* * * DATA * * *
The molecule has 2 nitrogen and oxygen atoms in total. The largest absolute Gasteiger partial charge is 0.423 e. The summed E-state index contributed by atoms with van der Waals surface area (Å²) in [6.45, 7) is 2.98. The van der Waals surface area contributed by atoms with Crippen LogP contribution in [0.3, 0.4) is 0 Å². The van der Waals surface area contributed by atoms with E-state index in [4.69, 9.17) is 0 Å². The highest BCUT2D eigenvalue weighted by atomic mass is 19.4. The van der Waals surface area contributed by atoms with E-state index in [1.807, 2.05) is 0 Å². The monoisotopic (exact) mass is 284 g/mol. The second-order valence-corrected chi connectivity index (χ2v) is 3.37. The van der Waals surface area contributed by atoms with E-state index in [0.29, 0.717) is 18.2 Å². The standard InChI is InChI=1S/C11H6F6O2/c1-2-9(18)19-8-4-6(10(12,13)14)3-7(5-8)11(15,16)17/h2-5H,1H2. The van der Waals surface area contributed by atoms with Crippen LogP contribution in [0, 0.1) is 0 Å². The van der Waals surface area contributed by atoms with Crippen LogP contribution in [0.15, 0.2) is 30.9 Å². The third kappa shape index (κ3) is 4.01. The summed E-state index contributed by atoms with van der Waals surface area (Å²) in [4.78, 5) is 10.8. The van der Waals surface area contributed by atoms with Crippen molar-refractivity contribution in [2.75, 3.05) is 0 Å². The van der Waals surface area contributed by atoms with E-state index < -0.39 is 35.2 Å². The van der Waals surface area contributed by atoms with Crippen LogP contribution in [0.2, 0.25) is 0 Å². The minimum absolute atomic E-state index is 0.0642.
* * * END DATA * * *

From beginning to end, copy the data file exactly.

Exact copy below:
The molecule has 2 nitrogen and oxygen atoms in total. The largest absolute Gasteiger partial charge is 0.423 e. The summed E-state index contributed by atoms with van der Waals surface area (Å²) in [6.45, 7) is 2.98. The van der Waals surface area contributed by atoms with Crippen LogP contribution in [0.3, 0.4) is 0 Å². The van der Waals surface area contributed by atoms with E-state index in [4.69, 9.17) is 0 Å². The highest BCUT2D eigenvalue weighted by atomic mass is 19.4. The van der Waals surface area contributed by atoms with E-state index in [1.807, 2.05) is 0 Å². The monoisotopic (exact) mass is 284 g/mol. The second-order valence-corrected chi connectivity index (χ2v) is 3.37. The van der Waals surface area contributed by atoms with E-state index in [0.29, 0.717) is 18.2 Å². The standard InChI is InChI=1S/C11H6F6O2/c1-2-9(18)19-8-4-6(10(12,13)14)3-7(5-8)11(15,16)17/h2-5H,1H2. The van der Waals surface area contributed by atoms with Crippen LogP contribution in [0, 0.1) is 0 Å². The van der Waals surface area contributed by atoms with Crippen LogP contribution in [0.15, 0.2) is 30.9 Å². The third kappa shape index (κ3) is 4.01. The summed E-state index contributed by atoms with van der Waals surface area (Å²) in [4.78, 5) is 10.8. The van der Waals surface area contributed by atoms with Crippen molar-refractivity contribution in [2.75, 3.05) is 0 Å². The van der Waals surface area contributed by atoms with E-state index < -0.39 is 35.2 Å². The van der Waals surface area contributed by atoms with Crippen LogP contribution in [0.2, 0.25) is 0 Å². The minimum absolute atomic E-state index is 0.0642.